U.S., Mexico push for NAFTA autos deal, eye Canada's return

Andrew Cummings
August 25, 2018

"What we're doing here is trying to get and solve the issues that are most important between the USA and Mexico - that will lead to a trilateral meeting with Canada", he said.

"We hope that we'll have a solution in the next couple of hours, or the next couple of days", Mexican Economy Minister Ildefonso Guajardo told reporters before entering the offices of US Trade Representative Robert Lighthizer for NAFTA talks.

Canada has been waiting for the Mexican and United States teams to reach common ground on autos before rejoining the negotiations.

"And Canada will very much have a voice in the finalization of all of this", Freeland said.

Trump economic advisor Kevin Hassett told CNBC earlier this week the US was near a deal with Mexico on NAFTA.


Canada, Mexico, and the United States have all publicly insisted that there is no rift and the Mexico-U.S. talks leave out Canadian negotiators simply because the matters under discussion chiefly concern those two countries. The American Automotive Policy Council (AAPC), which represents the "Big Three" manufacturers in Detroit (i.e. Ford, GM and Chrysler), said it was "encouraged" by the direction of the discussions, adding that it shared Trump's "overall goals of strengthening US auto manufacturing and creating jobs".

The letter also pointed out that national security tariffs on cars, auto parts and steel and aluminium could mitigate the benefit of NAFTA - putting a question mark behind the continued presence of foreign vehicle manufacturing in the U.S. Once again, Trump's interventions on trade threaten to have an effect opposite to their stated intention.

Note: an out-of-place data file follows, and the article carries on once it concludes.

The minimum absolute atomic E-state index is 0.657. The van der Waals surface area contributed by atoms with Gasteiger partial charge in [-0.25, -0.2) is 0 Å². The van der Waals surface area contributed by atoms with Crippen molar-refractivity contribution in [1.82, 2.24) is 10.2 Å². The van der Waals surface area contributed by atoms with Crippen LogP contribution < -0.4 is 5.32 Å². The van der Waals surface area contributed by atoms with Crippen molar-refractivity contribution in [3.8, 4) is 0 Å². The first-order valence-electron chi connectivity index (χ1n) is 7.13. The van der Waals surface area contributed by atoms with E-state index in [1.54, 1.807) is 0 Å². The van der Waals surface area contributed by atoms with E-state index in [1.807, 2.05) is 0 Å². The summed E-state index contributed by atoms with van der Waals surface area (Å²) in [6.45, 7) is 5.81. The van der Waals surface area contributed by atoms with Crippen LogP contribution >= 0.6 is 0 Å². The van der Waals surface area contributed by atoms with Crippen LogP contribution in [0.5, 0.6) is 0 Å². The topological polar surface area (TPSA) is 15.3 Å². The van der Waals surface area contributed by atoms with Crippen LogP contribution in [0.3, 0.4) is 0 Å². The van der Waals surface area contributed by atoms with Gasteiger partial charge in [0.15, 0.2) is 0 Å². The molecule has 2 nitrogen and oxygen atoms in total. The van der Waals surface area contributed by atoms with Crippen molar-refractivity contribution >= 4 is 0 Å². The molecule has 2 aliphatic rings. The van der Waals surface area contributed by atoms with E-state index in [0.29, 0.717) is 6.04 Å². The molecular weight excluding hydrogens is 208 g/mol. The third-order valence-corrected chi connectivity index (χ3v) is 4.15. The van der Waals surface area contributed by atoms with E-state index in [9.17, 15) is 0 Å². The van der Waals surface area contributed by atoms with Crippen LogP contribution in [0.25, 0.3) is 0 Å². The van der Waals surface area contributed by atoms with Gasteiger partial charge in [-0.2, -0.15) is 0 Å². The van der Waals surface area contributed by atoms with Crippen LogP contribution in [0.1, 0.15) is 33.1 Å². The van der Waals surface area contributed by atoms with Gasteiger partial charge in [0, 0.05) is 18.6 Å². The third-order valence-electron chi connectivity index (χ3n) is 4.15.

"I think the handshake happens when everybody's done."

The three parties had not been expected to announce an agreement until Canada returned to the negotiating table.

Last week, Trump suggested that Canada had deliberately been frozen out of the NAFTA talks on objective. The US has been seeking to increase that threshold and to add new mandates requiring a certain percentage of each vehicle be produced by workers earning at least US$16 an hour.


Ms. Freeland declined comment on what the US-Mexico compromise looks like, saying she would leave it to them to eventually elaborate once talks are concluded. "It will only work out to our favour".

Guajardo and Lighthizer began meeting at the end of July after negotiations between the three partners stalled in May.

The news agency said automakers' position was in a previously unreported 16 August letter from their Here for America group to top trade-focused members of congress.

Although progress has been made on the automotive question in recent weeks, other issues, including a USA "sunset" proposal that could kill NAFTA after five years and future dispute-resolution mechanisms, remain unresolved.

On Wednesday, Seade confirmed that the two nations have also been haggling over unquestionably trilateral issues, such as the American request for a sunset clause that would require NAFTA to be re-approved every five years. That would allow it to be signed before López Obrador takes over as president on December 1, given the 90 days of review by Congress required under American law. In 2013, however, the Mexican government opened up the industry to investment - a decision opposed by Obrador.


Other reports by iNewsToday

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